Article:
Include directory structure, and installation packages

Daniel van Vugt daniel.van.vugt at canonical.com
Wed Mar 27 03:16:56 UTC 2013


OK, a definition of "toolkit" with respect to client headers was given 
on the hangout last night. That is anything intended to support 
/toolkit/ ports (Qt, GTK etc).

It seems the confusion has arisen because "toolkit" in the client 
headers is being used to encompass things that are not 
"toolkit"-specific at all. That's what I would like to see fixed.

Firstly, it is possible and even desirable to write native Mir apps 
without a "toolkit". Not just the examples we have now, but games are 
great examples. The "game" use case is never going away, and hopefully 
will arrive ASAP.

Secondly, "toolkit" is a broad word that could arguably be applied to 
/any/ API or set of APIs. I would rather we used words that are better 
at identifying the subject matter like "client" and "server". But there 
must be others...


On 22/03/13 09:40, Daniel van Vugt wrote:
> I completely agree. Mir is a:
>    (1) server library
>    (2) client library
> so it should have:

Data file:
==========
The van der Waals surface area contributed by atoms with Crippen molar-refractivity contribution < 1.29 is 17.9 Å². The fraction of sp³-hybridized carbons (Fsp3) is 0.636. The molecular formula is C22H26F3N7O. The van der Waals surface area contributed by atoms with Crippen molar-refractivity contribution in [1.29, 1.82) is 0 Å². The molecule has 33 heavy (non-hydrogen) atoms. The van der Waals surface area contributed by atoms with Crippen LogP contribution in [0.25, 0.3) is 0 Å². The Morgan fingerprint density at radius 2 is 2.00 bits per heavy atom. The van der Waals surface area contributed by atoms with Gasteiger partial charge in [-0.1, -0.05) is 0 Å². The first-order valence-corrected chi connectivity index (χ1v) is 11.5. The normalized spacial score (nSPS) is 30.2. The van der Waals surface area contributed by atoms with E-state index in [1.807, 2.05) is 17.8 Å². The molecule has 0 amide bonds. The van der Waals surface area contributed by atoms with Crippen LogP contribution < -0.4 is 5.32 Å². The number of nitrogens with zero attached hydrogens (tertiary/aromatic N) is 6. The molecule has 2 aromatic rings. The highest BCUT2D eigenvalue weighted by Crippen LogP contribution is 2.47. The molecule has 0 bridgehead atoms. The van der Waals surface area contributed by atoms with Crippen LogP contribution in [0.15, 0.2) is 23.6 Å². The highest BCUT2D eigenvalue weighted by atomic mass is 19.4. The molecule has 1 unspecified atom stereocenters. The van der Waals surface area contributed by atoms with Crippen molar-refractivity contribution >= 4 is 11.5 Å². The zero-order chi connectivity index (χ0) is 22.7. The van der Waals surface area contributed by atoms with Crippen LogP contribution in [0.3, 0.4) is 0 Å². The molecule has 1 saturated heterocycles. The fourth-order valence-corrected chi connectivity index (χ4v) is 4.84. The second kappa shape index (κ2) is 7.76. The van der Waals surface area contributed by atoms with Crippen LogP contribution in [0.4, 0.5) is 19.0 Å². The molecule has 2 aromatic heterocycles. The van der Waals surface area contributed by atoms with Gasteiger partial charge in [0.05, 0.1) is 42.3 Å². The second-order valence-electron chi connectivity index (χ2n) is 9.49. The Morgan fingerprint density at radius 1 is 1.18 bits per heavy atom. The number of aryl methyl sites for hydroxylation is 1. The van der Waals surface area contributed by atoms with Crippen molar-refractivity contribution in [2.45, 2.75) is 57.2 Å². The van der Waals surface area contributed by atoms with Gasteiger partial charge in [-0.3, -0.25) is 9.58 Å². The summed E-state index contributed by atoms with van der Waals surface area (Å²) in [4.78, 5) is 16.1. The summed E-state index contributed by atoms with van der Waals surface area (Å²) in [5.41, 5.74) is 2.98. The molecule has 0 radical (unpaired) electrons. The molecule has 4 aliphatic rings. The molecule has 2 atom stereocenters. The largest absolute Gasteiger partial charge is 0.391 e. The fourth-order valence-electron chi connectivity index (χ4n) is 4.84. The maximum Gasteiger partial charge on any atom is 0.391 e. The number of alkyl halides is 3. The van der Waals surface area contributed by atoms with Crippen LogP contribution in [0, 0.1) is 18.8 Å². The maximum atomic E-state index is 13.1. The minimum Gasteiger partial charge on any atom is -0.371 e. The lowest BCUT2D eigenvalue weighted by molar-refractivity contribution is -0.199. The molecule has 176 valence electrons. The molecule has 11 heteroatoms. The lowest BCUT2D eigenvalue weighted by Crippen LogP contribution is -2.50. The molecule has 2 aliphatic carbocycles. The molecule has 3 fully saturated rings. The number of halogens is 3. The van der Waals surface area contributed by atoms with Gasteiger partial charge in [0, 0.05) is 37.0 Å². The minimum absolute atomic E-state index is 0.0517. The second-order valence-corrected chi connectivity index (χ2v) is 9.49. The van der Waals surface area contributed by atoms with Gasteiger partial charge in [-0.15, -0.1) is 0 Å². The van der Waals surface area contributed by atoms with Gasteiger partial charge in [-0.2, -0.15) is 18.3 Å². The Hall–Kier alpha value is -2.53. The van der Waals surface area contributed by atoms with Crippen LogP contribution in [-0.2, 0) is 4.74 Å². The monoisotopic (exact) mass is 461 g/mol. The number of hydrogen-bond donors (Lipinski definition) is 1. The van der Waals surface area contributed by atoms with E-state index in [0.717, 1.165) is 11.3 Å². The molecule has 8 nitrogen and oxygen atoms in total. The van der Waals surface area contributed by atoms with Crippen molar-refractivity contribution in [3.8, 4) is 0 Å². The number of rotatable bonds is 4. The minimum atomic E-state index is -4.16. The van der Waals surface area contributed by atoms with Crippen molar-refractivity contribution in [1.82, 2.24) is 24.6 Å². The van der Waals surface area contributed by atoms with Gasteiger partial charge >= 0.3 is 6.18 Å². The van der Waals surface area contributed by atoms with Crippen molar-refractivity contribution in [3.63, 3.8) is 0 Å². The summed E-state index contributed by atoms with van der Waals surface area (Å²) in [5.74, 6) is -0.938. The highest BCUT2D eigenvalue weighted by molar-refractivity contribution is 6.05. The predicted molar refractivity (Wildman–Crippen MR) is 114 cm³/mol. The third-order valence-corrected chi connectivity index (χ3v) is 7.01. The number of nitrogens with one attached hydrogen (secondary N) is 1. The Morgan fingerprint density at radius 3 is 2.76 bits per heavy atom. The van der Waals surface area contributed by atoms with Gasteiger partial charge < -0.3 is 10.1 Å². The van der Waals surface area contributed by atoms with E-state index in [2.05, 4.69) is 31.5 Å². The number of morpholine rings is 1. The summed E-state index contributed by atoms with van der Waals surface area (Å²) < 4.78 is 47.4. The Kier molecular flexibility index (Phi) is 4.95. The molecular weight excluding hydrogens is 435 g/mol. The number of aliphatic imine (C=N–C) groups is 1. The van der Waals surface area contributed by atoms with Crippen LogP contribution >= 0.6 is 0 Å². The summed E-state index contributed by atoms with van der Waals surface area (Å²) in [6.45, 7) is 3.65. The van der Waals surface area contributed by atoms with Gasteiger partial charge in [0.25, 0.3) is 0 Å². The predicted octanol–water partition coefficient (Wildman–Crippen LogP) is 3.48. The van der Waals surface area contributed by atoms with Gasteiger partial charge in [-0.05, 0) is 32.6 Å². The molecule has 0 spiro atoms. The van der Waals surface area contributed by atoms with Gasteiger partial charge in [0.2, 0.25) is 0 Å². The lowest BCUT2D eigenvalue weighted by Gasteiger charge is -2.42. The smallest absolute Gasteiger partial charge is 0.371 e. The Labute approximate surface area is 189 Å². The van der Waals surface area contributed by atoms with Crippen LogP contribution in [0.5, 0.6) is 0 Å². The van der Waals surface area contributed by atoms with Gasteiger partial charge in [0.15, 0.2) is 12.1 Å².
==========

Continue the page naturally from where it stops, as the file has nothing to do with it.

>    (1) server headers
>    (2) client headers
>    (3) /maybe/ common headers
>
> The word "toolkit" does not immediately or obviously come in there.
> "toolkit" to the wider English-speaking audience is a vague word that
> could mean many things with regards to software and libraries.
>
> If we're to use the word "toolkit" anywhere, can someone please define
> it for the rest of us?
>
> - Daniel
>
>
> On 22/03/13 05:43, Robert Ancell wrote:
>> I don't think the name of mir_toolkit is a side issue. We have two
>> external library interfaces. A client interface (libmirclient.so) and a
>> server interface (libmirserver.so). The names on the includes should
>> reflect that.
>>
>> --Robert
>



More information about the Mir-devel mailing list